The occasional border conflicts that began in 1934 eventually escalated to become the Khalkhin Gol Battle that took place from May 11 to September 16, 1939. Researchers consider the battle in three phases in accordance with its chronological sequence.
Phase 1. With the army of Manchukuo, the troops of the 23rd infantry brigade of the Japanese Emperor did a deep invasion into the Mongolian territory. At the time of the invasion, there was only one mounted platoon of the Mongolian army. Thus, as according to the mutual assistance agreement, the soldiers of the Soviet Union that had been placed in Mongolia were immediately moved near the Nomun Khan Burd ovoo, Buir Lake and Khalkh River, stopping the advancement of the first attack of Japan and Manchukuo. The soldiers of Mongolia and the Soviet Union then did a counterattack, which pushed the Japanese and Manchukuo troops out of Mongolia by May 29, marking the end of the first phase of the war.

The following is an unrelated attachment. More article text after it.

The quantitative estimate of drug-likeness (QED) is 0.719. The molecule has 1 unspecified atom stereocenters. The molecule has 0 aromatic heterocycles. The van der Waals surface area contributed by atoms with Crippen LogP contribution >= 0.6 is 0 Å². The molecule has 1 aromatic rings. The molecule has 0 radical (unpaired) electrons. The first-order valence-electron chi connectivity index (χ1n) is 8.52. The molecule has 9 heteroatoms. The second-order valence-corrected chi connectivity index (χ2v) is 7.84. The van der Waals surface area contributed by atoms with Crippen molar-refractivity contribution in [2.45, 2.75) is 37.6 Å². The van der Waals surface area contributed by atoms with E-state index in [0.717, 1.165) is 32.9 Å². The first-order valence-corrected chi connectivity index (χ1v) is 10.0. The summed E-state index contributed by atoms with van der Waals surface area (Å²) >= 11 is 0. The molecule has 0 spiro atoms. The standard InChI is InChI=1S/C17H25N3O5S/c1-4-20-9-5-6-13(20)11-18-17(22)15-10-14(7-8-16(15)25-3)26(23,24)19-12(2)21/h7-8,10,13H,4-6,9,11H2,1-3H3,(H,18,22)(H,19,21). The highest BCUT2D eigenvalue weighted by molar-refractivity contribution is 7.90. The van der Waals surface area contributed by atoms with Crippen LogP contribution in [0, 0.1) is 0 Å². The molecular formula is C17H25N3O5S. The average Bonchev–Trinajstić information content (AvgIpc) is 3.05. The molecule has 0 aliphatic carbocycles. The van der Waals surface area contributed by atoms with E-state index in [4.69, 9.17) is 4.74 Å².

Phase 2. Despite being equipped with many times more weapons and soldiers than the first attack to eradicate the Mongolian and Soviet troops and fortify their position at the west shore of the Khalkh River, they were completely defeated at the Bayantsagaan mountain range on July 2.
Phase 3. Increasing the amount of troops, Japan and Manchukuo made another attempt to attack by early August. Stopping their attack, the Mongolian and Soviet soldiers did a counterattack with the support of airstrikes on August 20, sieging the Japanese and Manchukuo army on August 23 and completely defeating them on August 28. They then pushed back their army out of the area to the east from the river to the Nomun Khan and the Burd ovoo by August 31.